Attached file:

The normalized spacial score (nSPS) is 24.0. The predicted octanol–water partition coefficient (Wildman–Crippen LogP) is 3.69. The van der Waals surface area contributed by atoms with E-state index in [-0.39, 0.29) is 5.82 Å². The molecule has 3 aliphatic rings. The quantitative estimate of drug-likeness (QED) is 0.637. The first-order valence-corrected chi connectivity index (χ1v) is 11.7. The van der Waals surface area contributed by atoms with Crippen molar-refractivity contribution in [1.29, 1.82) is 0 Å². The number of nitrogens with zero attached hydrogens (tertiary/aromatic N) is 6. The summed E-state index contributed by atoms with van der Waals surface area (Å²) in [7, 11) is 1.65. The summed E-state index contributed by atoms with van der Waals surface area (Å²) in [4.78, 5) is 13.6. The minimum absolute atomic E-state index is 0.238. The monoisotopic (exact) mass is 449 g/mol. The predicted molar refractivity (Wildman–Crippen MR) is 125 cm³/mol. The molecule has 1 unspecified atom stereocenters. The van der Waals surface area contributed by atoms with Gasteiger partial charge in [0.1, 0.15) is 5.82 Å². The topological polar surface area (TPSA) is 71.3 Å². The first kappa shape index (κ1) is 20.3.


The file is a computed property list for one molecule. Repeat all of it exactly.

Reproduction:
The normalized spacial score (nSPS) is 24.0. The predicted octanol–water partition coefficient (Wildman–Crippen LogP) is 3.69. The van der Waals surface area contributed by atoms with E-state index in [-0.39, 0.29) is 5.82 Å². The molecule has 3 aliphatic rings. The quantitative estimate of drug-likeness (QED) is 0.637. The first-order valence-corrected chi connectivity index (χ1v) is 11.7. The van der Waals surface area contributed by atoms with Crippen molar-refractivity contribution in [1.29, 1.82) is 0 Å². The number of nitrogens with zero attached hydrogens (tertiary/aromatic N) is 6. The summed E-state index contributed by atoms with van der Waals surface area (Å²) in [7, 11) is 1.65. The summed E-state index contributed by atoms with van der Waals surface area (Å²) in [4.78, 5) is 13.6. The minimum absolute atomic E-state index is 0.238. The monoisotopic (exact) mass is 449 g/mol. The predicted molar refractivity (Wildman–Crippen MR) is 125 cm³/mol. The molecule has 1 unspecified atom stereocenters. The van der Waals surface area contributed by atoms with Gasteiger partial charge in [0.1, 0.15) is 5.82 Å². The topological polar surface area (TPSA) is 71.3 Å². The first kappa shape index (κ1) is 20.3.